Sunday, May 22, 2016

An urban garden takes shape

Planting lettuce in the spring between onions that were planted last fall.
I don't think there is anything more optimistic than a gardener. Every year we plant our babies with so much hope and vision. And then, it's all pretty much out of our hands. Oh, we can bring in water if it doesn't fall out of the sky. We can weed. But there isn't much we can do if Mother Nature decides to invoke her wrath in the form of insects, scorching heat, or even some other kind of voodoo. For a couple of years now, I haven't been able to grow peppers in the little plot I garden. I've talked to my neighbors who seem to have the same problem I have. Everything is lush, except for their peppers. This year I'm trying to grow them in a box on my porch. If that doesn't work, I'll try something else. Like most things, there's always so much to learn. Today at the garden center a woman and her young grandson were picking out plants, and I said to the woman, That's how I learned, from my grandmother in Indiana. I've been gardening since my parents started sending me to work on relatives farms during the summer, and it's something I've loved to do ever since. I think just about every place I've lived, I've left a garden behind. 

For a number of years, we've been working a backyard urban garden in Quincy, Massachusetts, just south of Boston, where we rent an apartment. It now takes up more than three-fourths of the backyard, but it started with the landlord letting us take a small corner for a couple of tomato plants. A few fresh tomatoes hung in a bag on his doorknob, and the corner grew to a little square. More tomatoes and zucchini and a handful of strawberries, and a couple of years ago Steve said to take the whole backyard. I sealed the deal when I persuaded him to let me put barrels under the downspouts, telling him he wouldn't even have to pay for water since in comes out of the sky for free. Herbs and smaller vegetables we grow in packing crates I found alongside the road and turned into garden boxes.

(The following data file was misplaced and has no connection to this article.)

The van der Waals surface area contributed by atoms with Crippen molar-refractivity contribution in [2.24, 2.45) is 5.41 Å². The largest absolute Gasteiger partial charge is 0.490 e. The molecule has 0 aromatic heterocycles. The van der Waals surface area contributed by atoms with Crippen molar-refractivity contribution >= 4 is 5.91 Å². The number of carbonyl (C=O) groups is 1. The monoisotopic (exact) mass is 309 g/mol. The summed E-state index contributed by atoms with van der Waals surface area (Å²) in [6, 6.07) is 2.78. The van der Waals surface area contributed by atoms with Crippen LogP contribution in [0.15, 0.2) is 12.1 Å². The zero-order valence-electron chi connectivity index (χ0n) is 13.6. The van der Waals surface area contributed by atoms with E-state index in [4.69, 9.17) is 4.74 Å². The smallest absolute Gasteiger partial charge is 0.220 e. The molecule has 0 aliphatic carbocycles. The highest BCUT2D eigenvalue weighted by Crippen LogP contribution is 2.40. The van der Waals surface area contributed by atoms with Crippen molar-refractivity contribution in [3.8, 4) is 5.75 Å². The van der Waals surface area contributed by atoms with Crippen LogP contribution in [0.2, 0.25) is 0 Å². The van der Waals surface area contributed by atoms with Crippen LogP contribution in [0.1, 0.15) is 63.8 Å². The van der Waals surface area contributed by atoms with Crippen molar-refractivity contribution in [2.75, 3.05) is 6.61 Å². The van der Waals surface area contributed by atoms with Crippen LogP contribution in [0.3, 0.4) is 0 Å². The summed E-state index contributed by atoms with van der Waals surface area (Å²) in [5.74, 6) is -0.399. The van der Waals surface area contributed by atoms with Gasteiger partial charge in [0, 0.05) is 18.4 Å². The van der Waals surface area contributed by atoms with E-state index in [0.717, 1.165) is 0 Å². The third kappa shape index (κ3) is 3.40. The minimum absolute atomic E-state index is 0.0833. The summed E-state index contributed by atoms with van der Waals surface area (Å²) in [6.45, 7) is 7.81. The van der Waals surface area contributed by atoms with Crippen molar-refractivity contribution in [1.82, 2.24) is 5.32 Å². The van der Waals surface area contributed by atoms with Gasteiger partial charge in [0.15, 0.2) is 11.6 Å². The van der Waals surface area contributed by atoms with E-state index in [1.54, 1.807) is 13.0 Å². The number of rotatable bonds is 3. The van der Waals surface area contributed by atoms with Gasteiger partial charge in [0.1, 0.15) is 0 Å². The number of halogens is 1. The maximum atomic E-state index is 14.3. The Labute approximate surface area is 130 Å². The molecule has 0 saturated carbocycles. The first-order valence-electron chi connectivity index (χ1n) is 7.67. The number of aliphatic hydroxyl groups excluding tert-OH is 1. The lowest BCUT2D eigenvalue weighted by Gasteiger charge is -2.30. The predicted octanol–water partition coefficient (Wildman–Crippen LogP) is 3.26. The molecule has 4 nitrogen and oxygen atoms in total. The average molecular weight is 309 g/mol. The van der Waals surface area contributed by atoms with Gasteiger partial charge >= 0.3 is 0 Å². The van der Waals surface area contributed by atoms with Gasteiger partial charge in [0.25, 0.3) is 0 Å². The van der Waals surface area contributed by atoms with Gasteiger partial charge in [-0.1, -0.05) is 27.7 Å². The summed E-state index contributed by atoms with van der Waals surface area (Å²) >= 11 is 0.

The garden has been a big part of our journey as we move, as best we can, to a more organic way of living. The garden is 100% organic; we compost all of our organic food scraps including coffee grounds and eggshells. As we like to say, we use even the smallest part of the buffalo. I am, though, worried about the quality of the runoff that comes down the downspouts, and I've put off having the soil checked for lead and other heavy metals the same way I put off a colonoscopy for ten years: I'm just afraid of what I'll find out. Our backyard garden has become a big source of our food, especially during the summer when we eat a lot of greens. Just last night we used up the last of the pesto made from basil we grew last year, and it was only a few weeks ago we finished the tomato sauce from last year that we froze.

It saves us money, makes up happy; an hour's work in the garden is equal to I don't know how many hours in the gym or with your therapist. I can't explain it but weeding gives me such satisfaction, not only because the end result is so pretty and the physical exercise so cathartic, but the simplicity of being outdoors makes me forget for that little bit of time the inanities of the modern world. Gardening puts me back in touch with nature. I follow the weather and seasons. I can feel myself taking that trip around the sun.

This year is going to be an experiment. A la Barbara Kingsolver and her incredible book, Animal, Vegetable, Miracle, which leapfrogged us into trying to live more healthy lives as we increasingly began to mistrust just about every institution in society, but especially our food delivery system. This little backyard is us pushing back on what we feel is a system that has gone completely out of control.

Part of the backyard urban garden we make every year.

One of my all-time favorite tools for preparing the soil: A small pick mattock.
Swiss chard, brussel sprouts, lettuce, and peppers.
Planting lettuce between rows of onions. Good exercise: the stretching and reaching is worth a gym's membership.
We utilize every inch of the garden. We've learned that from seeing other gardens when we travel.
Compost. We have two bins that cook our yard and kitchen organic waste.

No comments:

Web Analytics